Friday, March 30, 2007

new tory attack ads ...

New Tory attack ads will target Dion, sources say

The federal Tories are preparing a new series of ads attacking Liberal Leader Stéphane Dion as senior Conservative members continue debating the merits of a spring election campaign.

Sources have told The Globe and Mail that the advertisements, which have already been filmed, criticize Mr. Dion's stand on last week's budget. The Liberals voted against the deal and have been criticized by the Conservatives for doing so.

The budget, which polls say was widely popular, included tax relief for families, seniors, and parents saving for their children's postsecondary education.

The sources said the party hopes to run the advertisements during the two weeks of Parliament's Easter break, which begins next week. Sources said the party is also considering an advertisement targeting the Bloc Québécois.

Tories see BQ seats as vulnerable after the party's separatist partner, the Parti Québécois, ended up in third place after this week's election.

A source said party officials were still editing the ads, but confirmed they had been filmed. The source said the ads were being prepared both in French and English.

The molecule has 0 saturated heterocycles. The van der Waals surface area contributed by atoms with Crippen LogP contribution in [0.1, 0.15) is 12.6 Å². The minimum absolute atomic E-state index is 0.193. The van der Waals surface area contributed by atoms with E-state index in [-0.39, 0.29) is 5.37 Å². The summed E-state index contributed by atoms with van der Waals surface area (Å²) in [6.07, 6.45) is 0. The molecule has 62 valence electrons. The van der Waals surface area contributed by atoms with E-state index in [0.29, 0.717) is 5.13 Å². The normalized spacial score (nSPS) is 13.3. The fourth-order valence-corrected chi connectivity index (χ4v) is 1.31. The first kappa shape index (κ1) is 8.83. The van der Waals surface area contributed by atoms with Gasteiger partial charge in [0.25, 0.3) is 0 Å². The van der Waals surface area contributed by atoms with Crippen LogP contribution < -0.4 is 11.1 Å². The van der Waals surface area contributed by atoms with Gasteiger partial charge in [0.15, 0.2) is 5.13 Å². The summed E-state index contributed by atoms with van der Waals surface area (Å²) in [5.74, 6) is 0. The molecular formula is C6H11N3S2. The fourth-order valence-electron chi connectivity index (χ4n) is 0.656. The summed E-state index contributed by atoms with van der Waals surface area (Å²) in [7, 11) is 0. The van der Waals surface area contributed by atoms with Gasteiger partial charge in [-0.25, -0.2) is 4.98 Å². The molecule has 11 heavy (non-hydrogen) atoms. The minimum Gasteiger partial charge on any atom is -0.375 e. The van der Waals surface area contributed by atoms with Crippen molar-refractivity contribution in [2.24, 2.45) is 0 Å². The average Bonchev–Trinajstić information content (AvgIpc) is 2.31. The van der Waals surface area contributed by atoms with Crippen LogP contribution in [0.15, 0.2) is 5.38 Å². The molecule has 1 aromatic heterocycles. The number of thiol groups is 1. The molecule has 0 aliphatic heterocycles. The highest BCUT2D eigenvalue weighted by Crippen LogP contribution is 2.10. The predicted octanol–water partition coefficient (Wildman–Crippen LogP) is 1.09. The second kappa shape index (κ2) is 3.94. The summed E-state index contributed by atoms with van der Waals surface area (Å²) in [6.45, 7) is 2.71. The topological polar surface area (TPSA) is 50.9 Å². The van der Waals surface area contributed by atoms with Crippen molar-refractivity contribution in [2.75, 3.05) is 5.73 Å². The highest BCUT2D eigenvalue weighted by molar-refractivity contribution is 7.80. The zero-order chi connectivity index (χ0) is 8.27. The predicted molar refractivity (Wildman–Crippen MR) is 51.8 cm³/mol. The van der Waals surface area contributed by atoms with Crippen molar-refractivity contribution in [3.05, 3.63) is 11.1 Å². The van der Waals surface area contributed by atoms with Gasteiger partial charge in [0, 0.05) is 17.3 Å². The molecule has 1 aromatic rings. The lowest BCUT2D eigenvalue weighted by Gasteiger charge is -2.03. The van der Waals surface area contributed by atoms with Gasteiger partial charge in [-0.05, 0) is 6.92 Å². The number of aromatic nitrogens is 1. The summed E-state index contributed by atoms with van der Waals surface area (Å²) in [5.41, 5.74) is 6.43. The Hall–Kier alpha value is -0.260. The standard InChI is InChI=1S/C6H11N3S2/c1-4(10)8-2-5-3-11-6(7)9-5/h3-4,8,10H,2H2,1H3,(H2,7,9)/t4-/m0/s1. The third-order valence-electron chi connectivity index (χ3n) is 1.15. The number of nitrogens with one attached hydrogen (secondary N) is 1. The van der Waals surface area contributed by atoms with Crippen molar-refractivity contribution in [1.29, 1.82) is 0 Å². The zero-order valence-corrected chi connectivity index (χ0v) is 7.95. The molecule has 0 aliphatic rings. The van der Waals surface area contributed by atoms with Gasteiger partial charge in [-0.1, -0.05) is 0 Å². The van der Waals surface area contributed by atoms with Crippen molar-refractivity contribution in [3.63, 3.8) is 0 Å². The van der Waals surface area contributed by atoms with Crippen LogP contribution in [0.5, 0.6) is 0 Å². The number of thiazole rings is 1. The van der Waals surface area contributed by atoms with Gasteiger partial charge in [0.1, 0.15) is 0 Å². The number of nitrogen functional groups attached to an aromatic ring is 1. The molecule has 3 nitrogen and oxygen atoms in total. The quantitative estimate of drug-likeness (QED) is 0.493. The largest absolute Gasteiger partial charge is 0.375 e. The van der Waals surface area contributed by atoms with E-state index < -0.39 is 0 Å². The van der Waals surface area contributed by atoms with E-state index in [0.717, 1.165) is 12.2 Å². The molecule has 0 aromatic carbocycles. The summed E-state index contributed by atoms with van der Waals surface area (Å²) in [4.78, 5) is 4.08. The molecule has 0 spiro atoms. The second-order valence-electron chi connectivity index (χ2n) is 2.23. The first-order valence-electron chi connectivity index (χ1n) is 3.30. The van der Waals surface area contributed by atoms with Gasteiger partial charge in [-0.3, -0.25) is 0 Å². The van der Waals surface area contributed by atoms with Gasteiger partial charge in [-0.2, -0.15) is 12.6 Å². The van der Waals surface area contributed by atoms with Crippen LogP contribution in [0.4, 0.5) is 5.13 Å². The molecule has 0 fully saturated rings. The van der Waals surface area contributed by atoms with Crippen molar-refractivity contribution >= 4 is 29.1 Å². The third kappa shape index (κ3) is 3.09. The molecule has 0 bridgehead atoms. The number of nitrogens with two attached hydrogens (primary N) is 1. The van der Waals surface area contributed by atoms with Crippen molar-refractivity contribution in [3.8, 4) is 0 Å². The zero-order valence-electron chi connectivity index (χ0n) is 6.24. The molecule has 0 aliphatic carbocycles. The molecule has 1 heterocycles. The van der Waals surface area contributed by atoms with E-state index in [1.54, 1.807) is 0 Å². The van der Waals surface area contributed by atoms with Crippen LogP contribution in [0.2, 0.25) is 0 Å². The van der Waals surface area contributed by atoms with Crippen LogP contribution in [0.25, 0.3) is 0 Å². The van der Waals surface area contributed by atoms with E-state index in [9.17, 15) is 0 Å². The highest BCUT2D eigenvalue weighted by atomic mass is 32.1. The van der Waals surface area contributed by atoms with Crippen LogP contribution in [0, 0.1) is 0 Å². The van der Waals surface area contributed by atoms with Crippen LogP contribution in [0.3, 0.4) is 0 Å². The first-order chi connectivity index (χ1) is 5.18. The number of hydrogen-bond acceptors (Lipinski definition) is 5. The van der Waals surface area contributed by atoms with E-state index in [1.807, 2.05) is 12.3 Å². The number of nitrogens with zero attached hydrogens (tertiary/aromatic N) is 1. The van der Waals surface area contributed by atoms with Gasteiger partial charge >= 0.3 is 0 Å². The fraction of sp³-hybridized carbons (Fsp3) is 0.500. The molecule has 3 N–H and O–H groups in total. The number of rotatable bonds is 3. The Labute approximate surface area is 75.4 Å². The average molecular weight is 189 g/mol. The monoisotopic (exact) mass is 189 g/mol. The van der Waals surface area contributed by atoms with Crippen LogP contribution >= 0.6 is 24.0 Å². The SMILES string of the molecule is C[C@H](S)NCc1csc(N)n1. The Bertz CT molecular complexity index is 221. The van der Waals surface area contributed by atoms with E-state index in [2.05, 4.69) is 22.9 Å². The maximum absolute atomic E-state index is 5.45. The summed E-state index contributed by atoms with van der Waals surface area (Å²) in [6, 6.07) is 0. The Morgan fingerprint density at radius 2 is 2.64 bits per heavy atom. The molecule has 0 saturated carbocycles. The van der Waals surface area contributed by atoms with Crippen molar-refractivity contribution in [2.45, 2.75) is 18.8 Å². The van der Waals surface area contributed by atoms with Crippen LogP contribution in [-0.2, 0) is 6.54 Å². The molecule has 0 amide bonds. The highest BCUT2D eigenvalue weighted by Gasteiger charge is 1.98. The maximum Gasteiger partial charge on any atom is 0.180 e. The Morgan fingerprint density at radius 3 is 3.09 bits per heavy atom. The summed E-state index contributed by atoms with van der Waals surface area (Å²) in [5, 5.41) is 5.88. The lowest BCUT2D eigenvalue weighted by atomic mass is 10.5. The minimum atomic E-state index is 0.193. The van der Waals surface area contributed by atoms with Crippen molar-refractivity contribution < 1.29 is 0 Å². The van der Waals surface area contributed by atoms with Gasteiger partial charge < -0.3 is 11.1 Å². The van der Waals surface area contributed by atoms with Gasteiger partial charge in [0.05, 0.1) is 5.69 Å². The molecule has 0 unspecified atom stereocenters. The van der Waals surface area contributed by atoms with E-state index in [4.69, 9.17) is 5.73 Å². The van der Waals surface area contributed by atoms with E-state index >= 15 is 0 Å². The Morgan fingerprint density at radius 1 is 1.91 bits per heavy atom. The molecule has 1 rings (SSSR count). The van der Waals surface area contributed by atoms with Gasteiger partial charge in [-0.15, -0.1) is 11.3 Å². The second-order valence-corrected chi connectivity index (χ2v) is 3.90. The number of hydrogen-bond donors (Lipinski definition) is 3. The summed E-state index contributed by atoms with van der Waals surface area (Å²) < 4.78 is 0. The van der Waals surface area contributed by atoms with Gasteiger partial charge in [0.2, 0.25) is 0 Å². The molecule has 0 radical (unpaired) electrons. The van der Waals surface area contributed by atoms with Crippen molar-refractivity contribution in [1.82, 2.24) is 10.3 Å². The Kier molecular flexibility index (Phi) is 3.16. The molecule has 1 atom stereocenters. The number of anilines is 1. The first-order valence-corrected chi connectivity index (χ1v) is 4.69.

A previous series of commercials, criticized by some as being negative, was widely believed to have been effective in reducing Mr. Dion's popularity after he became Liberal leader.

The ads criticized Mr. Dion's record as Canada's environment minister, an effort to take down his reputation as strong on the environment.

Meanwhile, party members continued to be split yesterday over whether the government should try to provoke its own defeat and prompt an election. One official said Quebec cabinet ministers like Lawrence Cannon, Minister of Transport and Infrastructure, believes the time is ripe in his province to pull the plug.

But another senior Tory said the government is still mulling over the party's prospects in provinces such as Newfoundland, Nova Scotia and Saskatchewan. All three provinces have expressed deep concern over the federal budget, in particular Canada's rejigged equalization program.

Those same Tories are also concerned that provoking an election would look too opportunistic and lead to accusations that Prime Minister Stephen Harper wants to prompt a vote for no other reason than to win a majority.

Party spokesman Ryan Sparrow wouldn't comment on the issue until the party makes an official announcement. One senior Tory said the party is ready to go and it has enough money to continue keeping campaign infrastructure, such as buses and aircraft, on standby.

Meanwhile, yesterday, Conservative campaign chief John Reynolds raised eyebrows when he said the federal government could fall within the next two weeks if the Liberals were to vote against bills that aim to get tough on crime.

"If they pass it, I say it's fine," Mr. Reynolds said on CTV Newsnet's Mike Duffy Live.

"If they were to defeat it, I think you might see the Prime Minister say it's time to go to the people."